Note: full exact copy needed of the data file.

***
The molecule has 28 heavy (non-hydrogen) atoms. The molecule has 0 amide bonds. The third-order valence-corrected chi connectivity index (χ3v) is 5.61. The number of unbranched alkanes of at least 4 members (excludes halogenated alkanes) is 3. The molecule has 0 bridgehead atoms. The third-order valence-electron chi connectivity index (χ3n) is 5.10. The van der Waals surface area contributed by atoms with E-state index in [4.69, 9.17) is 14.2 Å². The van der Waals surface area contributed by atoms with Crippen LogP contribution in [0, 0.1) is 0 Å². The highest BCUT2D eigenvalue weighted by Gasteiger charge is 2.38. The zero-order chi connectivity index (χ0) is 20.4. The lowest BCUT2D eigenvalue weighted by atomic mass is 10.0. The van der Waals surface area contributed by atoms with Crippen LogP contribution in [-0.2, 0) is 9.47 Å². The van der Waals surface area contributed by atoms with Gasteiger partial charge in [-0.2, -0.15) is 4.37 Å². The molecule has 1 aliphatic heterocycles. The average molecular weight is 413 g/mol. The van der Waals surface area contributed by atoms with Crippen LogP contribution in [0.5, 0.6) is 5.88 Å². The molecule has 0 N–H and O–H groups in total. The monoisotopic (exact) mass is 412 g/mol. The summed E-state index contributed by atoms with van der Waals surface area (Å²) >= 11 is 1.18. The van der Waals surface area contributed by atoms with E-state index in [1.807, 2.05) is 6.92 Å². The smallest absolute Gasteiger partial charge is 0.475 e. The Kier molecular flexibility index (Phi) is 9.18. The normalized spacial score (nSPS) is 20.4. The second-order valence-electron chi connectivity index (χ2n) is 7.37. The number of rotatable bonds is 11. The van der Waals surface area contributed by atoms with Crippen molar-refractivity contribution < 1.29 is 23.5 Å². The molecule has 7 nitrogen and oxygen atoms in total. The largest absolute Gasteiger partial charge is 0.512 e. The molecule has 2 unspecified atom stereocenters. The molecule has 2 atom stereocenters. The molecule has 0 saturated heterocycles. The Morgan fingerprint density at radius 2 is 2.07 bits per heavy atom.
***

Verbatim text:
The molecule has 28 heavy (non-hydrogen) atoms. The molecule has 0 amide bonds. The third-order valence-corrected chi connectivity index (χ3v) is 5.61. The number of unbranched alkanes of at least 4 members (excludes halogenated alkanes) is 3. The molecule has 0 bridgehead atoms. The third-order valence-electron chi connectivity index (χ3n) is 5.10. The van der Waals surface area contributed by atoms with E-state index in [4.69, 9.17) is 14.2 Å². The van der Waals surface area contributed by atoms with Crippen LogP contribution in [0, 0.1) is 0 Å². The highest BCUT2D eigenvalue weighted by Gasteiger charge is 2.38. The zero-order chi connectivity index (χ0) is 20.4. The lowest BCUT2D eigenvalue weighted by atomic mass is 10.0. The van der Waals surface area contributed by atoms with Crippen LogP contribution in [-0.2, 0) is 9.47 Å². The van der Waals surface area contributed by atoms with Gasteiger partial charge in [-0.2, -0.15) is 4.37 Å². The molecule has 1 aliphatic heterocycles. The average molecular weight is 413 g/mol. The van der Waals surface area contributed by atoms with Crippen LogP contribution in [0.5, 0.6) is 5.88 Å². The molecule has 0 N–H and O–H groups in total. The monoisotopic (exact) mass is 412 g/mol. The summed E-state index contributed by atoms with van der Waals surface area (Å²) >= 11 is 1.18. The van der Waals surface area contributed by atoms with E-state index in [1.807, 2.05) is 6.92 Å². The smallest absolute Gasteiger partial charge is 0.475 e. The Kier molecular flexibility index (Phi) is 9.18. The normalized spacial score (nSPS) is 20.4. The second-order valence-electron chi connectivity index (χ2n) is 7.37. The number of rotatable bonds is 11. The van der Waals surface area contributed by atoms with Crippen molar-refractivity contribution < 1.29 is 23.5 Å². The molecule has 7 nitrogen and oxygen atoms in total. The largest absolute Gasteiger partial charge is 0.512 e. The molecule has 2 unspecified atom stereocenters. The molecule has 2 atom stereocenters. The molecule has 0 saturated heterocycles. The Morgan fingerprint density at radius 2 is 2.07 bits per heavy atom.